Distance & Connection

Every now and then in life, there are certain topics that just seem to become sticky.  For me, this has been space recently. I listen to a podcast that weekly relays news about Mars, I recently read The Martian, and then I listened to an amazing episode of Song Exploder about the song “The Commander Thinks Aloud” which was about the falling apart of the Space Shuttle Columbia. The other night, I drove with a friend out of the city and into pure darkness and just stared at the stars a little.  When these topics start to marinate and invade my brain a good bit, I suppose the only logical thing to do is let them leak into my writing too.

There are a lot of amazing things about space travel—I’ve written on them before. The infinity of the world beyond us is a simultaneously terrifying, humbling, and awe-inspiring thing. Something I’ve been pondering more recently though is how space is this strange paradox of both distance and connection. We send adventurers out into the great beyond, far from us, but their livelihood still depends on their connection to us. We throw them out into infinity, but they are still within reach. The true feelings of distance and remoteness come when we lose that connection, and consequently connection simultaneously becomes control.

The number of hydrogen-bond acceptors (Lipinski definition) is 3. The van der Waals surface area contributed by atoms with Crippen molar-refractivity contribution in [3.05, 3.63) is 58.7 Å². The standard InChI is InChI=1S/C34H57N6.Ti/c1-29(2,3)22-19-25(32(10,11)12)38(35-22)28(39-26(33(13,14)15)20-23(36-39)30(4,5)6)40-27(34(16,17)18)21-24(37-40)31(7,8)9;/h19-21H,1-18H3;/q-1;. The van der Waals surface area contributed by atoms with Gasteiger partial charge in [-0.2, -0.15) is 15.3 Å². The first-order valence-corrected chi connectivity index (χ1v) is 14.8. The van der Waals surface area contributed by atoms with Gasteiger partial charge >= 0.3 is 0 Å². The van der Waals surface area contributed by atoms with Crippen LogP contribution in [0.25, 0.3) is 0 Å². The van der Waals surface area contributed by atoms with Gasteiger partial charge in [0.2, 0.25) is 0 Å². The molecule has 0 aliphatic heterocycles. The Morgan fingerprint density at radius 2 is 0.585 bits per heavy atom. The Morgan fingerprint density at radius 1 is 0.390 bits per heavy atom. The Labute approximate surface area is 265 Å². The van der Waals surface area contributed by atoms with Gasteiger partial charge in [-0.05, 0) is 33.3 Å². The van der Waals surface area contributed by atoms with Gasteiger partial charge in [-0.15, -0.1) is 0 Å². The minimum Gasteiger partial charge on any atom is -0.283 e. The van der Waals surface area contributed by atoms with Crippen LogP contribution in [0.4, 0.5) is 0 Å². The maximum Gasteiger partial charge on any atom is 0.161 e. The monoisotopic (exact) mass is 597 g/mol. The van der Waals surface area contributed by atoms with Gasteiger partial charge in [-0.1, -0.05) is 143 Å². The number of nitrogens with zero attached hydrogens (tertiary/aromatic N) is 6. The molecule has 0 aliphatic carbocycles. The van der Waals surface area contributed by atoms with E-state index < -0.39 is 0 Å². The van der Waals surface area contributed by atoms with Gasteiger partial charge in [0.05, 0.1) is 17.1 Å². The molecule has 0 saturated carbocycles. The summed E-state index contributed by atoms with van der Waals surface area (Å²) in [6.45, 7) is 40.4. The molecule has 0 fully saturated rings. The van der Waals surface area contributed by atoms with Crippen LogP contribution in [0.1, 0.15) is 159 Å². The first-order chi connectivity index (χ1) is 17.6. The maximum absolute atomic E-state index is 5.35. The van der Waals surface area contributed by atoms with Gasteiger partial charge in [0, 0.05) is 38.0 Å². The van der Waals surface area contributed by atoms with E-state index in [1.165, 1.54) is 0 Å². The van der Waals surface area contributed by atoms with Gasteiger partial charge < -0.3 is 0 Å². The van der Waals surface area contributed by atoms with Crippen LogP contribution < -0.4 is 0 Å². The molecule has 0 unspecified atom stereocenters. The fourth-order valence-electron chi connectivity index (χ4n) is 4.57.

But seriously. Space.

The Twin Jet Nebula, recently captured by the Hubble Telescope. Space, right?

There is something incredibly unnerving about disconnect. It can manifest in a variety of ways, and I think we feel it even more acutely because of the ease of communication that comes with things like, oh, the Internet. My friends, family, and complete strangers are generally only a few taps away. But when distance causes the cell signal to drop, that lifeline is no longer there. There is also a shift to the immediacy of the moment, a forced presentness. I imagine being in space is like being tugged between those two extremes, but even more violently.

There’s value in both—the mindfulness of an unconnected moment and the security of being tethered to the world around you. It’s finding that balance that seems to be the particularly tricky part.

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